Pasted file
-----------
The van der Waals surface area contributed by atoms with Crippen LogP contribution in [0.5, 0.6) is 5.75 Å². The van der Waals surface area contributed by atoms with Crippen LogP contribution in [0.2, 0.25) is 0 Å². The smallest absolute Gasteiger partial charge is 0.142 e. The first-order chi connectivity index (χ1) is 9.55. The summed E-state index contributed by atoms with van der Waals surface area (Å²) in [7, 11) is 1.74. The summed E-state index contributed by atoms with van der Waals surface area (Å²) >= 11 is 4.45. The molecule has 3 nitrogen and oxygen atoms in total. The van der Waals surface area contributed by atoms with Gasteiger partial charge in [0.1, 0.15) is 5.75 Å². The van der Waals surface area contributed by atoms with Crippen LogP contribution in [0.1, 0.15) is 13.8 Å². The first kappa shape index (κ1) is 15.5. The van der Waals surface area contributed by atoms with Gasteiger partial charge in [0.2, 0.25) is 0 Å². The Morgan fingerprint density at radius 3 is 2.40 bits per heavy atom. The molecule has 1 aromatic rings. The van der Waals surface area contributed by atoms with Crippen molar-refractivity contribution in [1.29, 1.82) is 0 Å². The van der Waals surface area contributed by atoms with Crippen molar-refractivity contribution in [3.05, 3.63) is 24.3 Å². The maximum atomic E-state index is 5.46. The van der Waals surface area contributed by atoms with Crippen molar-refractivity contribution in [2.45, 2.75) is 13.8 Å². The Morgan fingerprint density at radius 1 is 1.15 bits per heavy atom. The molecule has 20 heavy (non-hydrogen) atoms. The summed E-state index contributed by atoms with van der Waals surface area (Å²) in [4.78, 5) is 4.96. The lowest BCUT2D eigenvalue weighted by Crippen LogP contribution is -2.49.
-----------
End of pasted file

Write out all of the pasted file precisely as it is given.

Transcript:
The van der Waals surface area contributed by atoms with Crippen LogP contribution in [0.5, 0.6) is 5.75 Å². The van der Waals surface area contributed by atoms with Crippen LogP contribution in [0.2, 0.25) is 0 Å². The smallest absolute Gasteiger partial charge is 0.142 e. The first-order chi connectivity index (χ1) is 9.55. The summed E-state index contributed by atoms with van der Waals surface area (Å²) in [7, 11) is 1.74. The summed E-state index contributed by atoms with van der Waals surface area (Å²) >= 11 is 4.45. The molecule has 3 nitrogen and oxygen atoms in total. The van der Waals surface area contributed by atoms with Gasteiger partial charge in [0.1, 0.15) is 5.75 Å². The van der Waals surface area contributed by atoms with Crippen LogP contribution in [0.1, 0.15) is 13.8 Å². The first kappa shape index (κ1) is 15.5. The van der Waals surface area contributed by atoms with Gasteiger partial charge in [0.2, 0.25) is 0 Å². The Morgan fingerprint density at radius 3 is 2.40 bits per heavy atom. The molecule has 1 aromatic rings. The van der Waals surface area contributed by atoms with Crippen molar-refractivity contribution in [1.29, 1.82) is 0 Å². The van der Waals surface area contributed by atoms with Crippen molar-refractivity contribution in [3.05, 3.63) is 24.3 Å². The maximum atomic E-state index is 5.46. The van der Waals surface area contributed by atoms with Crippen molar-refractivity contribution in [2.45, 2.75) is 13.8 Å². The Morgan fingerprint density at radius 1 is 1.15 bits per heavy atom. The molecule has 20 heavy (non-hydrogen) atoms. The summed E-state index contributed by atoms with van der Waals surface area (Å²) in [4.78, 5) is 4.96. The lowest BCUT2D eigenvalue weighted by Crippen LogP contribution is -2.49.